Richard Allen, executive head chef at Rockcliffe Hall, talks about his childhood memories …
When I think of my childhood it’s often centred around memories of food, either eating in different places with my family, working in the family bakery or experimenting with different sandwich fillings that I tested on my sister, much to her disgust!
Every now and then we would go to my grandparents’ house for lunch. We got there by way of my dad’s Cortina, which had extremely slippery leather seats and my brother, being bigger than me, would squash me against the side of the car as we went round corners. I was always relieved to see the huge rhododendrons that loomed over the pavement from my granddad’s front garden – just to be able to breathe again.
After lunch, and while everyone else washed up, granddad would take me out into the garden to look for insects and to tell me about his garden pond. I had to look almost straight up at him when he spoke as he was so tall and I remember my neck aching like mad.
Although I loved hearing about all the different names of the fish and how many robins had visited him to date, the things that really fascinated me about grandad’s garden were his cabbages. They were huge, and I used to love the way the water used to form in pearls on the tips of the leaves and run down to form a puddle in the centre of them. They were always a lot crisper in the morning than they were in the afternoon – I guess from the heat of the sun.
One lunch, during an extended session of hide and seek, I hid in the cabbages and was in there so long everybody gave up and went inside. I missed pudding. I didn’t miss the drying up though, mum saved that little treat just for me.
If we were lucky and got the timing just right, Granddad would of harvested one of these green giants and would cook a ham knuckle and place it on the cabbage, which had been cooked in water and salt and given a generous lump of butter that he kept in a porcelain cow on the table. Now I can’t say that I ate all of my vegetables as a kid, far from it, but I would gladly finish off a bowl of buttery spring cabbage and not utter a word.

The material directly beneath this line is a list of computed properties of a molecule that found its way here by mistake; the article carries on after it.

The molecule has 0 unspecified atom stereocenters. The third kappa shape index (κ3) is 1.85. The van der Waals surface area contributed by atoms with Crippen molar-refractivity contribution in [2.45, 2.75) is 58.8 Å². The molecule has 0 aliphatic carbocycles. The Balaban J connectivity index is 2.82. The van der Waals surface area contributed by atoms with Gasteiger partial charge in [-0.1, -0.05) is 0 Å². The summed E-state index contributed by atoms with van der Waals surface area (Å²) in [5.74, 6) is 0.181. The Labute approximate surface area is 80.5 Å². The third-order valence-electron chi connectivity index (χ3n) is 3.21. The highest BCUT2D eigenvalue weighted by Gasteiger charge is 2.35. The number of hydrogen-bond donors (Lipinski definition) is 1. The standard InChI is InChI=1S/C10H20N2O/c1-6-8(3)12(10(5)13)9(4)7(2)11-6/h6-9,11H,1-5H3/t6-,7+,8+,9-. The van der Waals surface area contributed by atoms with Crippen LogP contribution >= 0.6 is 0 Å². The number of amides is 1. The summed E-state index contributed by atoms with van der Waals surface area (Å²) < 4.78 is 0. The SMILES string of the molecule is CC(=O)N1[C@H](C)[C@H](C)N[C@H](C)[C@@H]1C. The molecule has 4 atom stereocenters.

It was my earliest memory of farm-to-fork eating. There’s something very special about eating produce that’s been plucked out of the ground only a few hours ago, from only a few feet away. Although it’s been some time since my granddad was alive, I still cook cabbages with the same fond memories and have included a recipe inspired by him.
I know it’s not quite as simple as the dish I have told you about from all those years ago, but it is delicious and well worth the effort – and part of me thinks he would have loved it too.
A kitchen garden for me is the ultimate inspiration for any budding chef and at Rockliffe Hall, we are now busy planning our very own garden that will begin its life in the late summer of this year. I cannot tell you how excited I am and we are all very much looking forward to getting in amongst it all. Dreaming of dishes to come is all part of the romance for me and I hope you will all get a chance to pay us a visit and experience it for yourselves. You never know, I may even be able to get the chefs to play hide and seek – but this time they can do the dishes!
Click here for the Richard Allen’s Cabbage, Jersey Royal and Speck Ham Bubble and Squeak recipe